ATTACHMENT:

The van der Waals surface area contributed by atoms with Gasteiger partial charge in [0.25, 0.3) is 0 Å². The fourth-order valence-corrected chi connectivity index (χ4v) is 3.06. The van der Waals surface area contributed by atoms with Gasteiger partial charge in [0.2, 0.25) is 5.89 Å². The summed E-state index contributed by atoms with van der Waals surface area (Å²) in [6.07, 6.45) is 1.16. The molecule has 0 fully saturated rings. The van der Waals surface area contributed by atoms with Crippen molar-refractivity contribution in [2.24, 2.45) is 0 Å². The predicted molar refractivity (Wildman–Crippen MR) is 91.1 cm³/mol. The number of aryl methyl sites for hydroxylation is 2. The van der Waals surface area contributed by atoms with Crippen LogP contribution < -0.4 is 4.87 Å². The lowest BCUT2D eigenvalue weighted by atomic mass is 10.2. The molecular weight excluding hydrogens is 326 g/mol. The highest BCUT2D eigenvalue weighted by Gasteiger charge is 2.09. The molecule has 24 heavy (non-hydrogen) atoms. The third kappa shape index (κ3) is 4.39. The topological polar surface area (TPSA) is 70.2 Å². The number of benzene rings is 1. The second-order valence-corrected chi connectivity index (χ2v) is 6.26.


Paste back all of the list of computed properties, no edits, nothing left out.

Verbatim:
The van der Waals surface area contributed by atoms with Gasteiger partial charge in [0.25, 0.3) is 0 Å². The fourth-order valence-corrected chi connectivity index (χ4v) is 3.06. The van der Waals surface area contributed by atoms with Gasteiger partial charge in [0.2, 0.25) is 5.89 Å². The summed E-state index contributed by atoms with van der Waals surface area (Å²) in [6.07, 6.45) is 1.16. The molecule has 0 fully saturated rings. The van der Waals surface area contributed by atoms with Crippen molar-refractivity contribution in [2.24, 2.45) is 0 Å². The predicted molar refractivity (Wildman–Crippen MR) is 91.1 cm³/mol. The number of aryl methyl sites for hydroxylation is 2. The van der Waals surface area contributed by atoms with Crippen LogP contribution < -0.4 is 4.87 Å². The lowest BCUT2D eigenvalue weighted by atomic mass is 10.2. The molecular weight excluding hydrogens is 326 g/mol. The highest BCUT2D eigenvalue weighted by Gasteiger charge is 2.09. The molecule has 24 heavy (non-hydrogen) atoms. The third kappa shape index (κ3) is 4.39. The topological polar surface area (TPSA) is 70.2 Å². The number of benzene rings is 1. The second-order valence-corrected chi connectivity index (χ2v) is 6.26.